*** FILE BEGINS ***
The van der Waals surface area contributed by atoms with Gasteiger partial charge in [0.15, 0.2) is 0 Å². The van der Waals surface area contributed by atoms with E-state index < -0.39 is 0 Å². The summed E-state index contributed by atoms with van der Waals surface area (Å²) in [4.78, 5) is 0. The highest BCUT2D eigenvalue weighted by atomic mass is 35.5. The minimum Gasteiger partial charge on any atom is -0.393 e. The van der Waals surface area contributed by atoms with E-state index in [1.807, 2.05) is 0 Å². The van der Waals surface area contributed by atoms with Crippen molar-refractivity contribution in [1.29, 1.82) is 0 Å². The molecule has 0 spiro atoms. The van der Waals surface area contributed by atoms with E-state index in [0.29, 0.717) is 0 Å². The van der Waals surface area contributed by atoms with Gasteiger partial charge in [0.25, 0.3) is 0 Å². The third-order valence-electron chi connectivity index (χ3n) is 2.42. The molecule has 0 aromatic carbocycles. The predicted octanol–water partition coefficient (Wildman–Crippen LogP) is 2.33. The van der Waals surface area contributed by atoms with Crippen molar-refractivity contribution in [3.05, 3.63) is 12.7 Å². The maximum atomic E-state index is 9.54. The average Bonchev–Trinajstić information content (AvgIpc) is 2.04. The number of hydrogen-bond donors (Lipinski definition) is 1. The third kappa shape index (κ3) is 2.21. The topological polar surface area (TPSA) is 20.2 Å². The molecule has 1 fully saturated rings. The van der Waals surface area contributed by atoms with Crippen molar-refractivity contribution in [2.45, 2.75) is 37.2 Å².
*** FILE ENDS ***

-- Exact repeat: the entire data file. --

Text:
The van der Waals surface area contributed by atoms with Gasteiger partial charge in [0.15, 0.2) is 0 Å². The van der Waals surface area contributed by atoms with E-state index < -0.39 is 0 Å². The summed E-state index contributed by atoms with van der Waals surface area (Å²) in [4.78, 5) is 0. The highest BCUT2D eigenvalue weighted by atomic mass is 35.5. The minimum Gasteiger partial charge on any atom is -0.393 e. The van der Waals surface area contributed by atoms with E-state index in [1.807, 2.05) is 0 Å². The van der Waals surface area contributed by atoms with Crippen molar-refractivity contribution in [1.29, 1.82) is 0 Å². The molecule has 0 spiro atoms. The van der Waals surface area contributed by atoms with E-state index in [0.29, 0.717) is 0 Å². The van der Waals surface area contributed by atoms with Gasteiger partial charge in [0.25, 0.3) is 0 Å². The third-order valence-electron chi connectivity index (χ3n) is 2.42. The molecule has 0 aromatic carbocycles. The predicted octanol–water partition coefficient (Wildman–Crippen LogP) is 2.33. The van der Waals surface area contributed by atoms with Crippen molar-refractivity contribution in [3.05, 3.63) is 12.7 Å². The maximum atomic E-state index is 9.54. The average Bonchev–Trinajstić information content (AvgIpc) is 2.04. The number of hydrogen-bond donors (Lipinski definition) is 1. The third kappa shape index (κ3) is 2.21. The topological polar surface area (TPSA) is 20.2 Å². The molecule has 1 fully saturated rings. The van der Waals surface area contributed by atoms with Crippen molar-refractivity contribution in [2.45, 2.75) is 37.2 Å².